In addition to providing half of the funding for the grants under this scheme, EH grant-aids part of the staff and overhead costs for War Memorials Trust’s conservation programme, which includes the Trust’s advisory service and the management of the grant scheme.
Since launching the heritage crime initiative in 2011, EH has been working with the police, Crown Prosecution Service and local authorities to better understand the nature of the metal theft problem and devise better strategies to reduce the threat to war memorials.
EH provides guidance, available on its website, on how to maintain war memorials and how to prevent theft.
Cadw operates a number of grant schemes which can help with the restoration of war memorials. Grants can be awarded from its Historic Buildings Grants programme of up to 30% of the total cost of the repair and restoration of a memorial, if it is judged to be of outstanding architectural or historic importance. Some works to memorials may also be eligible under Cadw’s Civic Initiative (Heritage) Grant Scheme through which grants of up to £5,000 (which must be match-funded by the voluntary organisation) can be awarded to projects that seek to preserve, enhance or improve the historic environment of Wales and increase social awareness of Welsh heritage.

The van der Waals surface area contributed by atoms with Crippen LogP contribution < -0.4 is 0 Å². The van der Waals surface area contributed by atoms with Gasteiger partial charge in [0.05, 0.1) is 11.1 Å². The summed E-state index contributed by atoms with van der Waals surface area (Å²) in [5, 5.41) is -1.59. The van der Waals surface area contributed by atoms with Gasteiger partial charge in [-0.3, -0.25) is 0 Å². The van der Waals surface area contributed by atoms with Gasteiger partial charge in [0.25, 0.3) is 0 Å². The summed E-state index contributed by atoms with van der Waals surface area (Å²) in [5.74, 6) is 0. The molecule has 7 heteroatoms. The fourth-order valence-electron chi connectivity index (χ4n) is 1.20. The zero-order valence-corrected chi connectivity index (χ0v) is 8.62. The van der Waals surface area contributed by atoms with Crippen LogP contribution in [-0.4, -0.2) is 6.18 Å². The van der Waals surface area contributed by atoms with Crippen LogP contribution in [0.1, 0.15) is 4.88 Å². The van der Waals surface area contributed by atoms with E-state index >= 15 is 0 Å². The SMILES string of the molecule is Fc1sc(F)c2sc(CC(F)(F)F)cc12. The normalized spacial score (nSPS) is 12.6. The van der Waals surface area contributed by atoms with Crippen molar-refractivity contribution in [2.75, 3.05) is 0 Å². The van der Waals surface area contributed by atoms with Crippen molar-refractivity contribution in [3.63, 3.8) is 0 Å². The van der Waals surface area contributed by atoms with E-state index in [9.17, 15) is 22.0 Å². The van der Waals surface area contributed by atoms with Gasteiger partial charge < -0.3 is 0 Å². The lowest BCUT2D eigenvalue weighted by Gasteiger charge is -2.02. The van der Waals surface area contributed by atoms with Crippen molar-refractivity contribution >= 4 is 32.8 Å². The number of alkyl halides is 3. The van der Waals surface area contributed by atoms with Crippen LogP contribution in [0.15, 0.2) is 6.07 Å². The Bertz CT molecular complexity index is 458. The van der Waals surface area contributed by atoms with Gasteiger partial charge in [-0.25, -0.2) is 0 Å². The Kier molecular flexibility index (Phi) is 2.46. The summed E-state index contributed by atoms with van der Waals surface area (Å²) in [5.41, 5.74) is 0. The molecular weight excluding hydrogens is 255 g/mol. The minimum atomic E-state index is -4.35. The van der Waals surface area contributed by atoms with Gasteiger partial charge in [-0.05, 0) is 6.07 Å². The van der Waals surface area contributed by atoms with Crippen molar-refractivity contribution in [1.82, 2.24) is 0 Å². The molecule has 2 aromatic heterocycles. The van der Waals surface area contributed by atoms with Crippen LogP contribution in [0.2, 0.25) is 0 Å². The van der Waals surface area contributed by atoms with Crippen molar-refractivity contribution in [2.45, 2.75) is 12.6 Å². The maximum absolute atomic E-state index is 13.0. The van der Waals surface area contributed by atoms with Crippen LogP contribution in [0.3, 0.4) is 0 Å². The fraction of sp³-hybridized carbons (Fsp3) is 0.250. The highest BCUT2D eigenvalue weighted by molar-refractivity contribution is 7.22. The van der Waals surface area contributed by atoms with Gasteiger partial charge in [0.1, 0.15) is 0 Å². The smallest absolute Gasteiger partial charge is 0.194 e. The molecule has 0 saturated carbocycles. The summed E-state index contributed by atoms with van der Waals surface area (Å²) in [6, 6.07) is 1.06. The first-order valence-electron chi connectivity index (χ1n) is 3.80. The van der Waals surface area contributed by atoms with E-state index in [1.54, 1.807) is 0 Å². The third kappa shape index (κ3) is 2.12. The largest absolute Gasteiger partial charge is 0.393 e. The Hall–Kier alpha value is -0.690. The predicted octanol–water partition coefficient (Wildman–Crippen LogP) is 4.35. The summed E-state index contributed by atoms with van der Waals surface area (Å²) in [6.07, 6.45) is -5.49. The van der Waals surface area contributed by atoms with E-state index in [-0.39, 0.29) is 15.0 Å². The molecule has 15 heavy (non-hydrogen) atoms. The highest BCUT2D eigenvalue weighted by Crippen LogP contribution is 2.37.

Northern Ireland Environment Agency
The Northern Ireland Environment Agency (NIEA) is responsible for recording and protecting Northern Ireland's built heritage and has identified and listed over 8,400 structures as being of 'special architectural or historic interest'. This includes 25 war memorials located throughout Northern Ireland, and often sited in prominent locations in towns and cities. Most memorials are within local Council ownership, with the exception of the memorial owned by Queen's University located in front of its landmark 'Lanyon' building.
In addition to recording these structures, NIEA currently provides grant-aid of 45% up to a maximum grant of £500,000, for maintenance and repair costs of original fabric for most listed structures and advice for such works through a team of conservation architects. In 2007, over £12,000 was made available by NIEA for the repair of the County Antrim War Memorial in Carrickfergus.
Memorials Grant Scheme
This scheme is run by the Department for Culture, Media and Sport for the whole of the UK. Since March 2005 charities and faith groups have been able to claim as a grant the equivalent of the VAT paid on the eligible costs of erecting, maintaining or repairing public memorials. The scheme has an annual fixed budget of £0.5million and will continue until 2014/15. Since the start of the scheme, over £1.8m has been given out to support public memorials across the UK.